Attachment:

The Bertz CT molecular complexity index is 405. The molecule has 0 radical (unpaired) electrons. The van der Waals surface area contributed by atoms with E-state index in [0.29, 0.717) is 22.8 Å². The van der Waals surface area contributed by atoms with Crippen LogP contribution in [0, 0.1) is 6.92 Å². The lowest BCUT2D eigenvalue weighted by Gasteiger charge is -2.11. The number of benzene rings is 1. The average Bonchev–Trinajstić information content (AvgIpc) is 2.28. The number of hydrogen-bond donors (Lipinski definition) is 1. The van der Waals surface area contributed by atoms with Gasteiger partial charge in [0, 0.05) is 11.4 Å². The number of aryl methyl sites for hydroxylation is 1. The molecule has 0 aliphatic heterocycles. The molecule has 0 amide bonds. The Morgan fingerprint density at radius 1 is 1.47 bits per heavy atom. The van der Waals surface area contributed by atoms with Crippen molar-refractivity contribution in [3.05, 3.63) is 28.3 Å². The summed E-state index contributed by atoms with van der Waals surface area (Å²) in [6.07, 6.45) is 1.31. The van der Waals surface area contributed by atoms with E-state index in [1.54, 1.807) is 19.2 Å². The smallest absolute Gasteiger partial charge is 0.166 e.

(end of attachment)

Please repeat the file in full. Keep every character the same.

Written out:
The Bertz CT molecular complexity index is 405. The molecule has 0 radical (unpaired) electrons. The van der Waals surface area contributed by atoms with E-state index in [0.29, 0.717) is 22.8 Å². The van der Waals surface area contributed by atoms with Crippen LogP contribution in [0, 0.1) is 6.92 Å². The lowest BCUT2D eigenvalue weighted by Gasteiger charge is -2.11. The number of benzene rings is 1. The average Bonchev–Trinajstić information content (AvgIpc) is 2.28. The number of hydrogen-bond donors (Lipinski definition) is 1. The van der Waals surface area contributed by atoms with Gasteiger partial charge in [0, 0.05) is 11.4 Å². The number of aryl methyl sites for hydroxylation is 1. The molecule has 0 aliphatic heterocycles. The molecule has 0 amide bonds. The Morgan fingerprint density at radius 1 is 1.47 bits per heavy atom. The van der Waals surface area contributed by atoms with Crippen molar-refractivity contribution in [3.05, 3.63) is 28.3 Å². The summed E-state index contributed by atoms with van der Waals surface area (Å²) in [6.07, 6.45) is 1.31. The van der Waals surface area contributed by atoms with E-state index in [1.54, 1.807) is 19.2 Å². The smallest absolute Gasteiger partial charge is 0.166 e.